Yes @AnthonyCusack , I work for Cwmni Da
I believe the narration for Shwshaswyn was done by Ows Gwynedd (the singer/musician - a very talented and lovely guy!).
Yes @AnthonyCusack , I work for Cwmni Da
I thought so!!! That was my hunch! I love his voice. Diolch Siaron!
Which of these would be correct, please?
Roedd theulu hi… or Roedd teulu hi…
Technically, the whole thing is “Roedd ei theulu hi…”, but the ei is often dropped in speech. The ei (her) causes the mutation which can remain even though the ei is dropped. However, in speech, the mutation is also sometimes dropped, so basically they are both correct although the first is slightly more technically correct. Does that make sense?
Perfect, thanks Siaron!
Just while we are waiting for the midnight hour -
Can someone from the NE and someone from the NW of Wales help me out with the following pronunciations, so I can start off next year with a clean slate. (I think I’m OK for S pronunciation)
Long or short ê/e for the following please.
Beth- (Place name: House in Hebrew) Bethesda, Bethel, etc.
Bedd- (Place name: Grave in Welsh) I can only think of Beddgelert in the North.
Bedd (the word for grave, generally)
Beth(an) Girls name - for a bonus point
Blwyddyn newydd dda bawb. Happy new year, All.
Just wondering about the listening exercises. I’ll be honest it’s the bit that I have been the least good at doing, probably only listening to each exercise 3-4 times max. I’ve just finished the 6 month course and have started the deep end, and am adamant that I will get better at doing the listening.
Just out of interest, I’d like to know how the experience of listening changes when you do it regularly - like you are supposed to. After a couple of weeks do people find they can understand most of what is said, or is this not the end goal? I tend to catch fleeting phrases but not much more. Thanks.
@elliefish, the more listening you do, I’m sure, the more fleeting phrases you will understand, and the longer they will be. They’ll turn into sentences and then paragraphs and then whole conversations.
Pob lwc a dal ati.
I haven’t used forum before so my bad if this is the wrong place to ask! I’ve fallen behind on my weekly challenges over Christmas and does anyone know of there’s someway to pause them so that I can catch up?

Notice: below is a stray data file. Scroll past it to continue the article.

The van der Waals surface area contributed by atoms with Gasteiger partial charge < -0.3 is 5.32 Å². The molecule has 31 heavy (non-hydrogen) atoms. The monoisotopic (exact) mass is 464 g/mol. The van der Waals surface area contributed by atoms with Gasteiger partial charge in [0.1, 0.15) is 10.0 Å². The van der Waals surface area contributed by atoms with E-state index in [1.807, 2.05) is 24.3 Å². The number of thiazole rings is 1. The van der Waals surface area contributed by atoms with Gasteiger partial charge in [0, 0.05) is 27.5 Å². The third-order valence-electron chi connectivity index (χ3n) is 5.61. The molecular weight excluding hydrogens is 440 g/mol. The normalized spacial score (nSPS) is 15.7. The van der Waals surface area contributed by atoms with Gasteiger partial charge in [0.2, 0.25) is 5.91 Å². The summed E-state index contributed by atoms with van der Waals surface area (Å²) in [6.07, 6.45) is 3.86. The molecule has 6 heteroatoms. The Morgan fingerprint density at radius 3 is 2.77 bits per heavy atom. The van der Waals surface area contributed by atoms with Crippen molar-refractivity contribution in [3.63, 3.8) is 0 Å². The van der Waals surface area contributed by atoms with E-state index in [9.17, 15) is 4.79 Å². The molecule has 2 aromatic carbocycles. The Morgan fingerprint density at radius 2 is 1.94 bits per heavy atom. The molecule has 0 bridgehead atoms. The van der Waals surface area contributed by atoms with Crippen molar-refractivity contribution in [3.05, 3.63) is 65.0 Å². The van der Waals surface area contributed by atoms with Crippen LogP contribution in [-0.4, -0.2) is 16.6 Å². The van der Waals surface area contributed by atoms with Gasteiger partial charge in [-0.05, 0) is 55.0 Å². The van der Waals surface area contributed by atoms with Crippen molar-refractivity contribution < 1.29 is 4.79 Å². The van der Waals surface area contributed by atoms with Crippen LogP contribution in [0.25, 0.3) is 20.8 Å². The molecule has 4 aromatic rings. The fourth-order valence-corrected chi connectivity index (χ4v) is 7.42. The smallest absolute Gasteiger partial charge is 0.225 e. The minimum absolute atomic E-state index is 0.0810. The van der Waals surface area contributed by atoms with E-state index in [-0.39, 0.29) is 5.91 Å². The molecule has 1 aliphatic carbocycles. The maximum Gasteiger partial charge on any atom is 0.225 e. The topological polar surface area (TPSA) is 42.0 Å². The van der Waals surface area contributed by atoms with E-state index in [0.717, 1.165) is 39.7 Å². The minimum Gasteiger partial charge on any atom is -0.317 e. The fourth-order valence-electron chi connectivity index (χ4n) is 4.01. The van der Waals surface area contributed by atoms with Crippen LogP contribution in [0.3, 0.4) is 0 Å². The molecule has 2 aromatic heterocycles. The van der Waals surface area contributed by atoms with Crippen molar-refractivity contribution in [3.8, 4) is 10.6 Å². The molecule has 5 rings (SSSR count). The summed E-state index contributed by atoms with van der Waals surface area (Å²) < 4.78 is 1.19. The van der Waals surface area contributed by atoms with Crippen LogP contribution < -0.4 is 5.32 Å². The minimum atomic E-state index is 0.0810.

Diolch yn fawr iawn!
Hi all. Because I work shifts and get days off on random days of the week I find myself referring to them quite often to clarify whether I’m working or not on a certain day. I usually use “dydd rhydd” but I think I once saw “dydd i ffwrdd” in a Bethan Gwanas book. Can anyone help me with what would be the usual term? Thanks.
Let me tell you about my experience learning English. I had lessons at school for several years and I totally got stuck years after understanding other peaople and talking to them. This is absolutely normal for someone who isn’t a native speaker. It got much better when I started talking myself in English more often, I’d suggest follow the website’s tilte and saysomethingin instead of doing listentosomethingin.
Or in other words: You got to jump into the water if you want to learn how to swim.
Thanks Klaus, that sounds like good advice.
It’s good to learn from other people’s experiences.
Diolch yn fawr.
Quick question: I was listening to Radio Cymru this morning and was excited by the (small) amount I understood, while ignoring the majority that I didn’t (yet). Now unless I misheard, I’m sure a woman was talking about “canu y violin”. Is this the expression in Welsh? Do we sing the instrument rather than play it? I hope so, because I found the image of becoming one with the instrument quite beautiful!
Yes, it’s perfectly normal to “sing” some instruments in Welsh! Some are almost always used with canu (e.g. canu’r delyn), whilst others will almost always use chwarae (e.g. chwarae drymiau/dryms), and some use either canu or chwarae (e.g. canu piano / chwarae piano)
Reading a learners novel at the moment and once sentence says ’ yna mi wnaeth mam efo dau blentyn ddŵad i mewn.’ I would have expected that to say ‘dau o blant’ but am i missing something?
There are two ways to talk about multiple things in Welsh. As you rightly say “X o rhwybeth”. The other is “X rhwybeth”.
With the first you use the plural word, with the second you use the singular
Dau o blant - dau blentyn
Dwy o gathod - dwy gath
Dau o gwn - dau gi
The second works better in the sentence. “Two child” rather than “two of children”.
Perfect, thank you!